Cowabunga, Dude: 6 Surfing Rules That Taught Me About Life

When I was growing up, it was my cousin Myles who first introduced me to the surfing term, “dawn patrol.” Back then, he defined it as hitting me with pillows at 6 am at our grandparents’ shore house in Stone Harbor, NJ until I got out of bed and checked the waves with him.

Waking up wasn’t a chore, though; our energized preteen selves were always pumped to go. After our wave survey, we’d sprint back from the beach to the garage and pick out boards from the assorted collection built up over the past few summers.

Then, we'd wake my dad and uncle up and force them to come with us. They couldn’t say no; they were the ones who taught us how to surf.

I've gotten a chance to surf in some great places since starting out, but Stone Harbor will always be my favorite spot -- it’s where my passion began.

Surfing is a sport that can move you physically, as well as mentally; it’s an activity that brings countless lessons, ones that transcend the ocean and can apply to everyday life.

The next few common steps surfers take when paddling out have taught me how to be present, stay calm and focused and pursue opportunities that are right for me:

Assess the swell patterns.

Before you get in the water, it’s important to analyze the waves and tides in order to see which spot is the safest into which to paddle. After I graduated from college, I realized that navigating choppy tides is comparable to navigating the sometimes frustrating job search.

Having a solid plan of what you’d like to do and what industry interests you before putting yourself and your résumé out there is key. And, there’s no use in comparing yourself to others.

I used to get so self-conscious while surfing because more experienced surfers could jump right in and get to the waves before me.

It’s very easy to equate yourself to your peers who are diving into their dream careers faster than you can even get an entry-level job. Be patient. Take off when you’re ready and when you feel you have a clear path.

Get out past the breakers.

This is the part of surfing that still, to this day, gives me anxiety, especially since I haven't yet mastered duck diving, which is pushing your body and your board underneath an oncoming wave.

Paddling through the rough current to the calmer, deeper water when surfing can be a daunting obstacle. You can either turn around and let the swells push you back to the beach or paddle your heart out and go through them.

Both unforgiving, steep breakers and hard-hitting life lessons are inevitable.

Trying times will always push us toward the edge and test our endurance. The one thing that’s in our power is the power to decide: Will you let this hardship push you back, or will you fight to move forward and face it?

Wait for a set.

This is one of my favorite parts of surfing, but it took me a while to feel this way. As a younger surfer, I was impatient and eager to show off my skills to the rest of the surfers.

In surfing, though, it’s important to wait for your wave. And, the time between sets is pretty beautiful.

Sometimes, I lie on my board and put both my hands up to either side of my face as if I’m holding binoculars. This allows me to see only the ocean and horizon in front of me — no peripheral vision and no other surfers in my line of sight.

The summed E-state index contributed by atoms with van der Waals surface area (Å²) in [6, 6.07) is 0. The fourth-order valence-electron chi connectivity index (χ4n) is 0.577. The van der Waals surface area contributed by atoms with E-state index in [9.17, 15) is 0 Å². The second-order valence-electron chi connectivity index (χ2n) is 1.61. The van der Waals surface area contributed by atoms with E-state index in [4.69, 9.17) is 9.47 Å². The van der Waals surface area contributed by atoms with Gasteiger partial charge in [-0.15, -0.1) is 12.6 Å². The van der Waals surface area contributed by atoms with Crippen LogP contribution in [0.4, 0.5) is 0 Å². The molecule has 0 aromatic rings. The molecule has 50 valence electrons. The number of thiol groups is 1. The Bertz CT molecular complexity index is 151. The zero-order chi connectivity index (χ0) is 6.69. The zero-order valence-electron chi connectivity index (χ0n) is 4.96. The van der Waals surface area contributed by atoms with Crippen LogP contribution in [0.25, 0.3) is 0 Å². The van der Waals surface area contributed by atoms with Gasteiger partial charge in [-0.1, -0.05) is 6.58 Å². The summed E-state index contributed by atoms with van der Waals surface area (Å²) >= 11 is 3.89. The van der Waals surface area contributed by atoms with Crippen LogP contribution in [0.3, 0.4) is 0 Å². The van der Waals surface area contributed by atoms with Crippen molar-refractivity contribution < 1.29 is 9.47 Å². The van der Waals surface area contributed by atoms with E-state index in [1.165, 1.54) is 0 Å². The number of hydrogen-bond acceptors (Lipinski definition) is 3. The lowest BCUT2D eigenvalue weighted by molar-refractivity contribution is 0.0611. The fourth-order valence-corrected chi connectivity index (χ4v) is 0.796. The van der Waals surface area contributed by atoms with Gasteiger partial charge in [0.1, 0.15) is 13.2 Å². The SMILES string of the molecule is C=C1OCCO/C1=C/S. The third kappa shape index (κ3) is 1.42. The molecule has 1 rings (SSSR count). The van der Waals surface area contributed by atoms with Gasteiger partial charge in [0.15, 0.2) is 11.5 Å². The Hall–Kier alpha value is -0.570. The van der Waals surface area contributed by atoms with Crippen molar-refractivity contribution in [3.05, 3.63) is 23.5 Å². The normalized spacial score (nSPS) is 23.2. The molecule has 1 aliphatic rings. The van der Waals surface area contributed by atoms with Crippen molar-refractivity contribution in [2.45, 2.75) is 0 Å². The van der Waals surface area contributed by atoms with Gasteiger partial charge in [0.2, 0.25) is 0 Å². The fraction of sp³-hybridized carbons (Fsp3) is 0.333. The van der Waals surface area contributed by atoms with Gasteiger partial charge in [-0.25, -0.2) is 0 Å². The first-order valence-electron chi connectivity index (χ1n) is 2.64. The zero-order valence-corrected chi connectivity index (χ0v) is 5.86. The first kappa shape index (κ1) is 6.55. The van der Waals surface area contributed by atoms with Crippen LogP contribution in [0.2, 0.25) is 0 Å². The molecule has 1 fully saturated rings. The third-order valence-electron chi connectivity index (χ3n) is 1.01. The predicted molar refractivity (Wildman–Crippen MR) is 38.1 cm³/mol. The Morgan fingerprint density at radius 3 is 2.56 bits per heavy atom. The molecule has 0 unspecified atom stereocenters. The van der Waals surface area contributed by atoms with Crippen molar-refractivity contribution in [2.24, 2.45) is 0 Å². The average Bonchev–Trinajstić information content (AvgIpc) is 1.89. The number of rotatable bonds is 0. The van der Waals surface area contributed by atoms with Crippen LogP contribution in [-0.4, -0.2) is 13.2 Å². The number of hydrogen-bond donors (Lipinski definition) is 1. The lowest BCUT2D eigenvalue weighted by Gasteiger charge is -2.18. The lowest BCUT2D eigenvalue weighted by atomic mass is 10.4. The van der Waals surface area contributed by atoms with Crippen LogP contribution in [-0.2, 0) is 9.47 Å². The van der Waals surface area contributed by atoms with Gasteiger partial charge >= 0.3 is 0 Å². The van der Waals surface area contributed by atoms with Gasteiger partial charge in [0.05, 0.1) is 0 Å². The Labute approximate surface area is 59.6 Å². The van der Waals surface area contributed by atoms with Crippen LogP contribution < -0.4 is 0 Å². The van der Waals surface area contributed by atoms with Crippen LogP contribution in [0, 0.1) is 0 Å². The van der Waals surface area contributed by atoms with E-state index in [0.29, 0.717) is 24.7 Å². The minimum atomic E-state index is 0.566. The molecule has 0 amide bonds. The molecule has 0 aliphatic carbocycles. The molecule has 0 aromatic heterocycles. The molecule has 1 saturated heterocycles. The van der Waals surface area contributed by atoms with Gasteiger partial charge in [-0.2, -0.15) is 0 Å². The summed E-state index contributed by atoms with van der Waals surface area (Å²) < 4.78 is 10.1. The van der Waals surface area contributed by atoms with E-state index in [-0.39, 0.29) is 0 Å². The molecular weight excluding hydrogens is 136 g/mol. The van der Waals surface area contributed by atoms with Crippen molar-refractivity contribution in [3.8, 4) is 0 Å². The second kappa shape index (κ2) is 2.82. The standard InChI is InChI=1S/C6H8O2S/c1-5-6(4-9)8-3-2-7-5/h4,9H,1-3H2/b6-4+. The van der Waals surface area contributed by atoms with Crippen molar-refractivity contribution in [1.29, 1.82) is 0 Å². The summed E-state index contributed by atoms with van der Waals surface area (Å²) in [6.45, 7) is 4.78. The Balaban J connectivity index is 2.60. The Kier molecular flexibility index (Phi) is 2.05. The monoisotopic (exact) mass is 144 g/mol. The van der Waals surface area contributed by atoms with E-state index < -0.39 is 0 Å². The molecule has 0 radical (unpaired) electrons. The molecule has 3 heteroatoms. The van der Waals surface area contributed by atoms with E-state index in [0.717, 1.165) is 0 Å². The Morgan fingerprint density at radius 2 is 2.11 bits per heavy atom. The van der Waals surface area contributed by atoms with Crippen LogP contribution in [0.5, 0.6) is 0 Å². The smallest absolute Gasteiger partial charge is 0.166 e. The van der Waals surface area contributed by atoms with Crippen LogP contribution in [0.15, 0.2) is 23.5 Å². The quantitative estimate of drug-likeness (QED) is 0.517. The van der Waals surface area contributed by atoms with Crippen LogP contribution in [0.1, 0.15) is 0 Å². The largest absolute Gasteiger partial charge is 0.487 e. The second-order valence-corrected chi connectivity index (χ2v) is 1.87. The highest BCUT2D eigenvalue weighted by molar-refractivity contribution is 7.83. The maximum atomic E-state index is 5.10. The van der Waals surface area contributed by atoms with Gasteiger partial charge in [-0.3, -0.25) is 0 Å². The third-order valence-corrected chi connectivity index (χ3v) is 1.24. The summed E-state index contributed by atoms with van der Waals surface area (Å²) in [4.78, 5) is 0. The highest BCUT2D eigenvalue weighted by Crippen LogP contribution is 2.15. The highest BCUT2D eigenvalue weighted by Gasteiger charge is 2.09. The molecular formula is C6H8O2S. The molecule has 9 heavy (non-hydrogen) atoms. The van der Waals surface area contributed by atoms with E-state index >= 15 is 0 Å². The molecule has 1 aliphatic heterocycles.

Waiting for a set gives you time to yourself; I think these quiet moments are crucial to take, especially as we become adults. Life can get more stressful as we age and acquire more responsibilities; taking time to be alone is calming and helpful.

Help others catch their ride.

When surfing, it’s nice to reflect and be inside your head. But, surfing is also an activity that demands sharing. Some of my best memories are helping my little cousins catch their first waves on our family longboards.

Surfing is a sport that’s meant to be taught to others. No matter how driven you are, there’s always time to help those around you find their way in the world, too.

Volunteerism and mentoring are crucial: Take advantage and pass on your talents and enthusiasm.

Claim your wave.

There will, without a doubt, be other surfers in the lineup who will want the next great wave as much as you. Similarly, in life, there will always be competition, friends gunning for that company promotion, the best grade, that job offer.

But, when looking at a wave you’re resolute to ride, or working toward a goal you need to achieve, you just know you can do it. It’s determination and an unsaid dare: “I know you want this, but I want it more. And I’m going to get it.”

Trust yourself when it comes to your passions; your gut won’t steer you wrong. Even when that wave is walling up and you’re second-guessing yourself, take the plunge. Kick your legs; work your arms, and battle to catch it.

The worst thing that can happen when chasing a goal is you somehow fall short and don’t end up achieving it. But, there will be other goals to hunt, just like there will always be more waves, even after a nasty spill.

Stand up.

All surfers have been in situations when they know that even if they successfully catch the wave, they will 100 percent wipe out. But, this doesn't stop you from getting up to try again anyway.

There’s nothing like the thrill of standing up on your own, whether it’s on a wave, or it’s for a cause in which you believe.

Ride your wave all the way to the beach if you want; see your ideas and goals all the way through. Then, get on your board again and turn back to the open water, toward the unknown, toward even more possibility.